My favorite class in college was Introduction to Political Theory. Professor Dennis Dalton, a Gandhi scholar with a line of students always snaking around the corner during his office hours, structured the course around two competing schools of political philosophy: idealism and realism.
Plato urged us to emerge from our cave of delusion and step out into the light. He told us:
“Love is the joy of the good, the wonder of the wise, the amazement of the Gods.”
Thomas Hobbes, on the other hand, wasn’t feeling the love. He suspected that people’s natural passions “carry us to partiality, pride, revenge and the like.”
Mary Wollstonecraft chimed in:
“No man chooses evil because it is evil; he only mistakes it for happiness, the good he seeks.”
“It is much more secure to be feared than loved.”
By the end of the semester, my head was spinning and my earnest heart felt in good and ancient, if not controversial, company.
There are a lot of people who argue that liberal arts education doesn’t give students any real world skills, but I can tell you that no other educational experience has served me more in my life than this one. I spend some part of every single day, facilitating an endless debate between the idealist and the realist in my own brain. And let me tell you, it is rarely a cordial conversation.
The idealist wants to work with noble people on projects that entail a process that honors the collaborators involved at every step of the way and leads to a result that feels triumphant and pure. The realist knows that this doesn’t exist, at least not at any speed or scale. Collaborators are human beings, and human beings are occasionally hypocritical (sometimes blindly, sometimes unabashedly). The idealist wants to run from hypocrisy, but the realist reminds her that this means also running from imperfect people, and all people, it turns out are deservedly and beautifully imperfect.
The idealist shouts, “Integrity! I will not attach my good name or devote my precious energy to anything that doesn’t have integrity through and through!” The realist chuckles and answers, “Good luck with that! While you maintain moral superiority, good people will go hungry.” She pushes to focus on outcomes — how much change can I make with the impure opportunities I’ve got? Get real and get results.
“But at what cost?” the idealist spits back. “Sometimes the ends don’t justify the means. Sometimes the unintended side effects of principled people who compromise and compromise and compromise are worse than no effort at all.”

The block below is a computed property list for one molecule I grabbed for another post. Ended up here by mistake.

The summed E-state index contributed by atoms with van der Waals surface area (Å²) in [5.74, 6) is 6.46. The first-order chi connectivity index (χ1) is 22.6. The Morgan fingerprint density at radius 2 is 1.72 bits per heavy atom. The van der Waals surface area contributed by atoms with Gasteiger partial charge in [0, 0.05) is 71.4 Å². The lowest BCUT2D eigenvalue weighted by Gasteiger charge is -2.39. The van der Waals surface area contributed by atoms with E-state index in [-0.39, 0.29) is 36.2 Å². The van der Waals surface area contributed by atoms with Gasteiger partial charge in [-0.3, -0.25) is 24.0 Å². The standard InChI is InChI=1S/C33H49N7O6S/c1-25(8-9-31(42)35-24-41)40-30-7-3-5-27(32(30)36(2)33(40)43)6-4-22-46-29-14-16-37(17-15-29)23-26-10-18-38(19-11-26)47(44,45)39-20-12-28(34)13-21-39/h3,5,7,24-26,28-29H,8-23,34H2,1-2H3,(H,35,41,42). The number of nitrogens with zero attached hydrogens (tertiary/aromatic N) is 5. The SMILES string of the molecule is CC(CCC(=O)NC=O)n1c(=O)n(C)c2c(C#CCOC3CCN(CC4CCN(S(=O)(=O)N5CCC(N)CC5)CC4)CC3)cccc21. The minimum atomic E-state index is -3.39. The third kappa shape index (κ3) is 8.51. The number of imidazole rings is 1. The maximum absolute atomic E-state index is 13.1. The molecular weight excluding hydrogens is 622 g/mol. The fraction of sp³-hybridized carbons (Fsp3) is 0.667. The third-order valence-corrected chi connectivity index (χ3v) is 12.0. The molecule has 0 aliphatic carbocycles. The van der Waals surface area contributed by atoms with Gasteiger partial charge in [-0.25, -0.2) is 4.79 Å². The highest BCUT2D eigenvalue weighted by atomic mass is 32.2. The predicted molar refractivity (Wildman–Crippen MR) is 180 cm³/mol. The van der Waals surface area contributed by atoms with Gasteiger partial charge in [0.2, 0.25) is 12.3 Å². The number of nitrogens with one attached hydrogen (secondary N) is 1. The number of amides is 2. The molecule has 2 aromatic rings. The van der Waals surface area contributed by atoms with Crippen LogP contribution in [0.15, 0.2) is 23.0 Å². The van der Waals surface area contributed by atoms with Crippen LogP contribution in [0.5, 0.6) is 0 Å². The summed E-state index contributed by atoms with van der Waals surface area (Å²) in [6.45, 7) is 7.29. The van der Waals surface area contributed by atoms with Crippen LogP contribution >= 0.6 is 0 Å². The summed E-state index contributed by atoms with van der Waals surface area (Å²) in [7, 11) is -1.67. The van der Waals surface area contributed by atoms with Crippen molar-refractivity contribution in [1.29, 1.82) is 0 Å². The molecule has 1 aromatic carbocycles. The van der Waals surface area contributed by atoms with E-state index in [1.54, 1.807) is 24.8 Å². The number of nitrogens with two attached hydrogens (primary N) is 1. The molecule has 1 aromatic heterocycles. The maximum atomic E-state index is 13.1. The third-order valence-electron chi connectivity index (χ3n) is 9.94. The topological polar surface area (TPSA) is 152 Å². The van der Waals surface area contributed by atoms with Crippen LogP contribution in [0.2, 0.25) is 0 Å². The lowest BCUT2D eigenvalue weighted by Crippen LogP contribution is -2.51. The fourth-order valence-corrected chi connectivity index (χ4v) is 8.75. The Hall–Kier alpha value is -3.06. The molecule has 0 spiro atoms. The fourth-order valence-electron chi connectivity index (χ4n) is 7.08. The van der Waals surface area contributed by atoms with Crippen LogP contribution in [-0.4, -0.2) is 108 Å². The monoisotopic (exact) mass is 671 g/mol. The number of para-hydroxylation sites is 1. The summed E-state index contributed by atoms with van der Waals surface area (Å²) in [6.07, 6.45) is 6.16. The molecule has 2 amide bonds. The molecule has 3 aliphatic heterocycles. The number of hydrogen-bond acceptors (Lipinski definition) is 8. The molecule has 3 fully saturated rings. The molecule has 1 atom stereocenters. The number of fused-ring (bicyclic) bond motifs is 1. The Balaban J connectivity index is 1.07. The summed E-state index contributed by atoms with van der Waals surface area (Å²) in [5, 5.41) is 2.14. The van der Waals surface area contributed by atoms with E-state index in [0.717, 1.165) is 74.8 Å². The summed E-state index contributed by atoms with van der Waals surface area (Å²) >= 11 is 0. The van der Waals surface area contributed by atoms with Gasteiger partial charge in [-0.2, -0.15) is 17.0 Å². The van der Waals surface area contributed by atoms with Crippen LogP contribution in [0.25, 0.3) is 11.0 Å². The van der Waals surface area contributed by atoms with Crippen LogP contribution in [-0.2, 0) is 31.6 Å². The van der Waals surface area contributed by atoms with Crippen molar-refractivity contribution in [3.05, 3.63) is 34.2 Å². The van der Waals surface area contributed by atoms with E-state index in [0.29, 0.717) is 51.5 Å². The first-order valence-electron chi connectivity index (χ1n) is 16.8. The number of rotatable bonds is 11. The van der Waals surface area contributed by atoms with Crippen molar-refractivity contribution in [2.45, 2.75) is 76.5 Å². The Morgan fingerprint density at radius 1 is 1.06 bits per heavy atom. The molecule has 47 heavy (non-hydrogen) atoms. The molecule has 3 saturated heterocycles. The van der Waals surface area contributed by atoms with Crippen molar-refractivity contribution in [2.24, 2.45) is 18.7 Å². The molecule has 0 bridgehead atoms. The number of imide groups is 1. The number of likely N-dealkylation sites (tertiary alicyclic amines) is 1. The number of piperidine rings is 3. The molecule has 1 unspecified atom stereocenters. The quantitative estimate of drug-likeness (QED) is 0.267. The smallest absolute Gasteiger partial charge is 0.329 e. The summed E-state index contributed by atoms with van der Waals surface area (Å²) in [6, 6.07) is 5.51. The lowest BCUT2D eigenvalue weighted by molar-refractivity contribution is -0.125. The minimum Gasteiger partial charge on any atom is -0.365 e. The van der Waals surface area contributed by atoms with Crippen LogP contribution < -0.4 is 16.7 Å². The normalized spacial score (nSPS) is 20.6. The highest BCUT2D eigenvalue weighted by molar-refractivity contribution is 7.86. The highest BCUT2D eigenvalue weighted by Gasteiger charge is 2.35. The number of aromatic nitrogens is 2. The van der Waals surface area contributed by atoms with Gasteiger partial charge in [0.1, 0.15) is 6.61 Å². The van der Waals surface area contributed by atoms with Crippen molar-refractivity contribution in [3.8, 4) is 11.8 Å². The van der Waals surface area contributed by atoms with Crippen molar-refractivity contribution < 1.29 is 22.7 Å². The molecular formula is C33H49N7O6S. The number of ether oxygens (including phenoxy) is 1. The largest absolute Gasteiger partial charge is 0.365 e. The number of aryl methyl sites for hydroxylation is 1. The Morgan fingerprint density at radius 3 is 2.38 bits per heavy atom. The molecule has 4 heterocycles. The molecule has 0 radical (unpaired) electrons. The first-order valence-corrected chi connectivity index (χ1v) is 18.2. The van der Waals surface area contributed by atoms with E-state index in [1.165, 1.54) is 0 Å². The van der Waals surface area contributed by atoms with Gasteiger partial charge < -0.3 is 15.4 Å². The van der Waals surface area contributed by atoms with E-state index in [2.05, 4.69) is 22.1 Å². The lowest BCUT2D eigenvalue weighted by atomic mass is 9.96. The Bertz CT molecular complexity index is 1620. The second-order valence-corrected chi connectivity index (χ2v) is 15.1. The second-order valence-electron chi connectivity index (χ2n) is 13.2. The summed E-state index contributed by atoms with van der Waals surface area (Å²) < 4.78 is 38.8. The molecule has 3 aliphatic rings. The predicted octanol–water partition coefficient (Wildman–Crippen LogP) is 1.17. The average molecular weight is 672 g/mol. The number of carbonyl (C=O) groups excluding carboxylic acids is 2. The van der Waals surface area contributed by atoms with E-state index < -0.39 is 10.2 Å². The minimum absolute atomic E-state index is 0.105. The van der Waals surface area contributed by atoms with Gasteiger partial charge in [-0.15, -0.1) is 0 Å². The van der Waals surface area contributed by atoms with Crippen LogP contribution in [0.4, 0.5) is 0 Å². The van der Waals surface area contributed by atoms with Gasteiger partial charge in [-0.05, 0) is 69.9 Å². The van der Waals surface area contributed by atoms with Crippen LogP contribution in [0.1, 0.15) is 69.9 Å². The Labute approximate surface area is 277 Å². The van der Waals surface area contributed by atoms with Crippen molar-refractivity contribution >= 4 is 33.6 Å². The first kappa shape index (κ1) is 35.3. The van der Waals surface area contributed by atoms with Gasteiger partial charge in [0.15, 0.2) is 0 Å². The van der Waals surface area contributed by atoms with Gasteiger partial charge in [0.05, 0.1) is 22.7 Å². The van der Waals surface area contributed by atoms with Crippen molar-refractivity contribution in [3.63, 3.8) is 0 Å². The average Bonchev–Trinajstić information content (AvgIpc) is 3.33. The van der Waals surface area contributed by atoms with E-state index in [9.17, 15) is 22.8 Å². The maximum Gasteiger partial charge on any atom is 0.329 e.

The idealist wants to see the whole system change, work from the roots, keep the faith. The realist agrees systemic change is necessary, but thinks it’s unwise to bank on it. Keep pushing incremental change. Keep chipping away. Waste no will.
The idealist wants to work with people who share her values and work on projects slow and small enough that they can be controlled. The realist wants to collaborate promiscuously, focused more on doing as much as she can with her limited time on earth, experimenting and focusing on the good things that come out of those experiments even when they feel very complicated.
The idealist wants to do every single thing excellently, moving slow enough to treasure the process and be exceedingly thoughtful about every choice. The realist knows that this would mean doing far fewer things, and further, that too often attention to excellence crosses the line into over-thinking. She likes George Jackson on this:
“Patience has its limits. Take it too far and it’s cowardice.”
Sometimes the best piece of writing is the second draft, not the tenth.
The idealist sees the best in everybody. The realist recognizes that people have their limitations.
The idealist wants to create beautiful things. The realist wants to pay the mortgage.
The idealist hopes for the moon and the stars. The realist is fine with making lemonade here on earth.
The pendulum swings, back and forth, back and forth ad infinitum. Even as it exhausts me, I know that it’s healthy — a sign that I am awake. I don’t want to simply assume that I’m using my energy in the best way and go on autopilot. I want to keep questioning, keep experimenting, keep dreaming, keep doubting.
Professor Dalton also taught me, via Socrates, that “the unexamined life is not worth living.” Turns out, staying awake to the moral complexities of my actions requires refereeing a very passionate cacophony of voices in my own head. Living the examined life is not a quiet prospect.